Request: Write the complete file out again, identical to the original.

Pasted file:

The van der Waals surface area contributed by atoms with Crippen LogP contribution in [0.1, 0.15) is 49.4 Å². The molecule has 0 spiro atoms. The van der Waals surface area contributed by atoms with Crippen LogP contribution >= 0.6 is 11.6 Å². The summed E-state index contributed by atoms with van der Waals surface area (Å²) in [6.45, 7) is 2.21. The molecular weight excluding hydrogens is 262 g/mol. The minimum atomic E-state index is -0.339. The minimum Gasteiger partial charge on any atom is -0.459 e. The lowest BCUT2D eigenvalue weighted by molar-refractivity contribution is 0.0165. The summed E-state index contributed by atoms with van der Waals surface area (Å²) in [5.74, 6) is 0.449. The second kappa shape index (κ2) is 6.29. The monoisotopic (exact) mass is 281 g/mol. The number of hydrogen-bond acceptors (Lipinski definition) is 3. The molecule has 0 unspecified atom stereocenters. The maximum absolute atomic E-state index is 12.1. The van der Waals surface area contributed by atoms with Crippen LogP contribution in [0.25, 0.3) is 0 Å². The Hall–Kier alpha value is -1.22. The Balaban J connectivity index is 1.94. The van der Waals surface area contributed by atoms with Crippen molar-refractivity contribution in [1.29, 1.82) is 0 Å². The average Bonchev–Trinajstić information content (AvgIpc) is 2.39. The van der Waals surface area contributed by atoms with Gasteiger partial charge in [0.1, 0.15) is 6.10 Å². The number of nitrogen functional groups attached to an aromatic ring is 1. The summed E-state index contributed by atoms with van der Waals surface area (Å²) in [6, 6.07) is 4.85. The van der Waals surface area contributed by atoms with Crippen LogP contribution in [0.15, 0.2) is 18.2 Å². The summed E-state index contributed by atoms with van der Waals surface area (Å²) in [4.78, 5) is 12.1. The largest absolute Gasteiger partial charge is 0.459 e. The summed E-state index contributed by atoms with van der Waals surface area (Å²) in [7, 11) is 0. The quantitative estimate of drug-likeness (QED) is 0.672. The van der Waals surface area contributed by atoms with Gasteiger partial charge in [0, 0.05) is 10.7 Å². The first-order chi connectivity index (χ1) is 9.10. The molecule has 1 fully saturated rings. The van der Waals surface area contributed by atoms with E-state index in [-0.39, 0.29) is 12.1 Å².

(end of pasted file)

The van der Waals surface area contributed by atoms with Crippen LogP contribution in [0.1, 0.15) is 49.4 Å². The molecule has 0 spiro atoms. The van der Waals surface area contributed by atoms with Crippen LogP contribution >= 0.6 is 11.6 Å². The summed E-state index contributed by atoms with van der Waals surface area (Å²) in [6.45, 7) is 2.21. The molecular weight excluding hydrogens is 262 g/mol. The minimum atomic E-state index is -0.339. The minimum Gasteiger partial charge on any atom is -0.459 e. The lowest BCUT2D eigenvalue weighted by molar-refractivity contribution is 0.0165. The summed E-state index contributed by atoms with van der Waals surface area (Å²) in [5.74, 6) is 0.449. The second kappa shape index (κ2) is 6.29. The monoisotopic (exact) mass is 281 g/mol. The number of hydrogen-bond acceptors (Lipinski definition) is 3. The molecule has 0 unspecified atom stereocenters. The maximum absolute atomic E-state index is 12.1. The van der Waals surface area contributed by atoms with Crippen LogP contribution in [0.25, 0.3) is 0 Å². The Hall–Kier alpha value is -1.22. The Balaban J connectivity index is 1.94. The van der Waals surface area contributed by atoms with Crippen molar-refractivity contribution in [1.29, 1.82) is 0 Å². The average Bonchev–Trinajstić information content (AvgIpc) is 2.39. The van der Waals surface area contributed by atoms with Gasteiger partial charge in [0.1, 0.15) is 6.10 Å². The number of nitrogen functional groups attached to an aromatic ring is 1. The summed E-state index contributed by atoms with van der Waals surface area (Å²) in [6, 6.07) is 4.85. The van der Waals surface area contributed by atoms with Crippen LogP contribution in [0.15, 0.2) is 18.2 Å². The summed E-state index contributed by atoms with van der Waals surface area (Å²) in [4.78, 5) is 12.1. The largest absolute Gasteiger partial charge is 0.459 e. The summed E-state index contributed by atoms with van der Waals surface area (Å²) in [7, 11) is 0. The quantitative estimate of drug-likeness (QED) is 0.672. The van der Waals surface area contributed by atoms with Gasteiger partial charge in [0, 0.05) is 10.7 Å². The first-order chi connectivity index (χ1) is 9.10. The molecule has 1 fully saturated rings. The van der Waals surface area contributed by atoms with E-state index in [-0.39, 0.29) is 12.1 Å².